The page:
TAG Aviation announces official support of Supermarine Seaplane charity

The extraordinary challenge – to rebuild an airworthy Supermarine S5 Seaplane - is being led by one of TAG Aviation’s own pilots, Will Hosie. With over 22,000 flying hours, Will has a wealth of experience in aircraft such Airbus, Boeing, McDonnell Douglas, Beechcraft, Bombardier, de Havilland and various seaplanes plus aerobatics and charity flights.

Aviation heritage is an important part of TAG’s story, as we lead by innovation and inspiration, which is why we're excited to get on board with Will and the team of pilots, engineers, volunteers and supporters.

With plans to involve universities and schools local to the project sites of Bodmin in Cornwall and later Calshot in Southampton, the charity hopes to not only educate but also inspire young people to take up aeronautics and engineering whilst discovering a love of aviation.

The world famous Supermarine Spitfire didn’t suddenly appear, it was the result of a long development programme run by its designer RJ Mitchell, culminating in the Supermarine S5 and S6 seaplanes.

Without these aircraft, Mitchell’s Spitfire would never have been designed and built. They fundamentally changed how engineers thought about aircraft, impacting their design for decades to come. The S5 and S6 are essential elements of our national and engineering heritage. But, unlike the Spitfire, very few people know of them, and they are in danger of being forgotten.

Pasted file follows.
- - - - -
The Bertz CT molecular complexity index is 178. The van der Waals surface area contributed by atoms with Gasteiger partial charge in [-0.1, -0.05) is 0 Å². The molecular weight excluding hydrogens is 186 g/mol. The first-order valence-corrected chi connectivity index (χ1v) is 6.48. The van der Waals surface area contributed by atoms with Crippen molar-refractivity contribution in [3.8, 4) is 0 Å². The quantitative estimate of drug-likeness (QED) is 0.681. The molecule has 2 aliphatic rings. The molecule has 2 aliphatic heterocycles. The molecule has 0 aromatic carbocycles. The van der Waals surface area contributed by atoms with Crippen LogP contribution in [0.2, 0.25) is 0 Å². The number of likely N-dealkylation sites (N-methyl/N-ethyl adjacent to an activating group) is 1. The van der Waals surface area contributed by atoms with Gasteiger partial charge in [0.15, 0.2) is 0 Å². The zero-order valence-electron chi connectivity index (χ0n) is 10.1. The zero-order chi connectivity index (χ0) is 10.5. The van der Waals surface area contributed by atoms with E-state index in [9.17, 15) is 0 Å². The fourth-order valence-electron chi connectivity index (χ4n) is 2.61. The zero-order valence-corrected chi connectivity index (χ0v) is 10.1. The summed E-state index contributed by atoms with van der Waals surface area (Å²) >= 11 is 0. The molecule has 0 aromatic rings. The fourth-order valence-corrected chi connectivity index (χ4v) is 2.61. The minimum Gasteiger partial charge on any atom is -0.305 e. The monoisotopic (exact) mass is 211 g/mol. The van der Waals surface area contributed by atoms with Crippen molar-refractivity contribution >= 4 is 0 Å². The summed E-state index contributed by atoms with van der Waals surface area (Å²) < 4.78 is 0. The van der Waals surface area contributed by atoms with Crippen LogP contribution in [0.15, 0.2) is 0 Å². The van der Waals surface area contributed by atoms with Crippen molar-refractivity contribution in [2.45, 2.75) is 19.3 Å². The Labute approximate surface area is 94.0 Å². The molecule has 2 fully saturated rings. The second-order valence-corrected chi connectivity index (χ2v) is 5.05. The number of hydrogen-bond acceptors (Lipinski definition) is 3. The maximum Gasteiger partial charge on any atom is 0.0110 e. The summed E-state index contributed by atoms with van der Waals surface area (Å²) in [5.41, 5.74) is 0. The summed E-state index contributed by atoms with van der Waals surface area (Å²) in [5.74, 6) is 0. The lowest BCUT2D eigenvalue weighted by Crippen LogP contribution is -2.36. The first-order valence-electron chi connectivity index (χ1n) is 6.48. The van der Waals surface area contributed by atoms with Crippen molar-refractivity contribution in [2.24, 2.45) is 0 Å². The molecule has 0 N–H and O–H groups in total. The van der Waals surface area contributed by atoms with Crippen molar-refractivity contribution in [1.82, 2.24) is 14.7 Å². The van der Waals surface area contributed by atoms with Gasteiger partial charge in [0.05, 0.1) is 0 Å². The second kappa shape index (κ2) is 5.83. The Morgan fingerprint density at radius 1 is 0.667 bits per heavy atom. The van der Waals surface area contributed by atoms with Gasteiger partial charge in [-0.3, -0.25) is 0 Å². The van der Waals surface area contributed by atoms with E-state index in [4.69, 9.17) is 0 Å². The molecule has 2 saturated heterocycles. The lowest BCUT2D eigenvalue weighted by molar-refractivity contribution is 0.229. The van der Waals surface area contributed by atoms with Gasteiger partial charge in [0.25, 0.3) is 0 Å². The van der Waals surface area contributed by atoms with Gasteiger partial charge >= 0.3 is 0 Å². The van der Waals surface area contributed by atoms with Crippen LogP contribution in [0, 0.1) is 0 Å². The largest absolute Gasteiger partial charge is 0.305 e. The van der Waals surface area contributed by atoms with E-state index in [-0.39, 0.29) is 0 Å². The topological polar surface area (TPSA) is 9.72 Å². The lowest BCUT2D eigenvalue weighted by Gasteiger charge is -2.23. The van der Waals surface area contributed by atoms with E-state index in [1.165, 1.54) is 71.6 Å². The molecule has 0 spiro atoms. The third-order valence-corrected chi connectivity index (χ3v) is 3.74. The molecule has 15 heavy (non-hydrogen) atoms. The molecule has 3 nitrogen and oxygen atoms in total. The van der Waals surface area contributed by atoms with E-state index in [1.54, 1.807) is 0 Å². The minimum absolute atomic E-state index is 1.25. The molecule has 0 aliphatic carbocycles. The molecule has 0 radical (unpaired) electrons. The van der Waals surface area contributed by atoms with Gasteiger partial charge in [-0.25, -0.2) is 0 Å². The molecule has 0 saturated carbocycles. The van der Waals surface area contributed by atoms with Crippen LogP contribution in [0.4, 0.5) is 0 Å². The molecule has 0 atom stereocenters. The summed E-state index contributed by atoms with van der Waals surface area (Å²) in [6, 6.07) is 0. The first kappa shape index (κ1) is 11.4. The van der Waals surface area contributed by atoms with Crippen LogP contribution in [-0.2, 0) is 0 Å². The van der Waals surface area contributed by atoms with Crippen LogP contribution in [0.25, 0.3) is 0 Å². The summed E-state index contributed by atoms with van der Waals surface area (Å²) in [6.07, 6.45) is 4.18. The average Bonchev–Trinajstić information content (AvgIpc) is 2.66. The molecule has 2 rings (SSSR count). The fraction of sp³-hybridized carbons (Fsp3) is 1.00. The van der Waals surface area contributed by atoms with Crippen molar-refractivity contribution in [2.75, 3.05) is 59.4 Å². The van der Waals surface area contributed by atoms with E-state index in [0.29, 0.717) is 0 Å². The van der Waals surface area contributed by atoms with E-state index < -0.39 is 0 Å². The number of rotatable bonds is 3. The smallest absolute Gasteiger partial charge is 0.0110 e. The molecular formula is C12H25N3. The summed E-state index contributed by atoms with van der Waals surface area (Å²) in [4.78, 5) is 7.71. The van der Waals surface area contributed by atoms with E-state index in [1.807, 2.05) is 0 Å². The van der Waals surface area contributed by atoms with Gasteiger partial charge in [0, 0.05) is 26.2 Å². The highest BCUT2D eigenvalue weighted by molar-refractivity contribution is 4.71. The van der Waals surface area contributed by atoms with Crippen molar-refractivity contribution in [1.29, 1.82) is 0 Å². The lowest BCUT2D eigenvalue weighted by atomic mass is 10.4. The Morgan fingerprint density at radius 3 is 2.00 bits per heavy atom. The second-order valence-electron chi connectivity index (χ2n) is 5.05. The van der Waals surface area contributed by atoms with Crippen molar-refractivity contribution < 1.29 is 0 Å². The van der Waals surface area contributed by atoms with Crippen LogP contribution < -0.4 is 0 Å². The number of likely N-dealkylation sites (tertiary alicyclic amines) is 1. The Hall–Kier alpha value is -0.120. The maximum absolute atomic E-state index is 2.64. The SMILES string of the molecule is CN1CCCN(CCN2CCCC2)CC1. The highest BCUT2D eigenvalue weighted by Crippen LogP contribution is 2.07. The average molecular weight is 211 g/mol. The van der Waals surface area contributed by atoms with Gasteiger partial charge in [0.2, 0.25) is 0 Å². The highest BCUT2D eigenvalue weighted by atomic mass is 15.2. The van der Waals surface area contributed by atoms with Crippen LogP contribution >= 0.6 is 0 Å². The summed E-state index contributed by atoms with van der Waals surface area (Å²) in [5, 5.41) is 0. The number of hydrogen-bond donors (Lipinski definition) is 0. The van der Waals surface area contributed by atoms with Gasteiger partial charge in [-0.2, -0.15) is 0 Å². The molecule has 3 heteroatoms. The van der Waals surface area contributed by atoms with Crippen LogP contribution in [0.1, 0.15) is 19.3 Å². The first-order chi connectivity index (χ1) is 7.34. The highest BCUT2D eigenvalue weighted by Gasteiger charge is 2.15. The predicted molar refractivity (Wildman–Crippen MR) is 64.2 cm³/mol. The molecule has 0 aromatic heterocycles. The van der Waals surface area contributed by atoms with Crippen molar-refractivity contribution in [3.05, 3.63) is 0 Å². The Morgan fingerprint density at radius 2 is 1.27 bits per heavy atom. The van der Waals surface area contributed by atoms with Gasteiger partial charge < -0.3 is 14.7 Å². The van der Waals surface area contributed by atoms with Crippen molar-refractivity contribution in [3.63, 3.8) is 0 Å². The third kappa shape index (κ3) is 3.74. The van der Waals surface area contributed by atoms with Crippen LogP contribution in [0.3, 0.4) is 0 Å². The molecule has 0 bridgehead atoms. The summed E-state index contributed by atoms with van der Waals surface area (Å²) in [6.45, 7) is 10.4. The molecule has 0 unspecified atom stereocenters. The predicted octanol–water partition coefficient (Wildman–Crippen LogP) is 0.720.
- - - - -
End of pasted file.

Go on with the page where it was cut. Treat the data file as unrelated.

These British aircraft competed with the French, Italians and Americans in the Schneider Trophy contests from 1913 to 1931. In the 1920s and 30s the Schneider Trophy, a speed contest for seaplanes, was arguably the most exciting and glamorous sporting event in the world. Cutting edge technologies and innovations in construction and aerodynamics were developed to compete for the trophy, pushing huge advancements in aircraft design. Britain won three consecutive contests and thereby won the trophy outright and forever, setting a new World Air Speed Record for the time.

Now, almost 100 years later, it is more important than ever to keep the heritage of the S5 alive. By 2027, the centenary of her victory in the Schneider Trophy, she will be flying again. The aim is to bring this magnificent flying machine back to life, to recreate the thrill and excitement of early aviation for a new generation.

The project hasn’t been without its setbacks. COVID meant the team had to move the build from Bordeaux, France to Bodmin, UK - and then a devastating fire struck the hanger. The drawings, the build and the materials were all lost, which meant starting again from scratch. And of course, the materials are now at least 30% more expensive. Despite all of this, plans are getting back on track and TAG are excited to be involved in the future progress of the rebirth of this aviation icon.

The whole inspiring story can be found on the charity’s website www.supermarineseaplane.co.uk and more information on opportunities to invest in and support the project can be found on their Crowdfunder site www.crowdfunder.co.uk/p/supermarineseaplane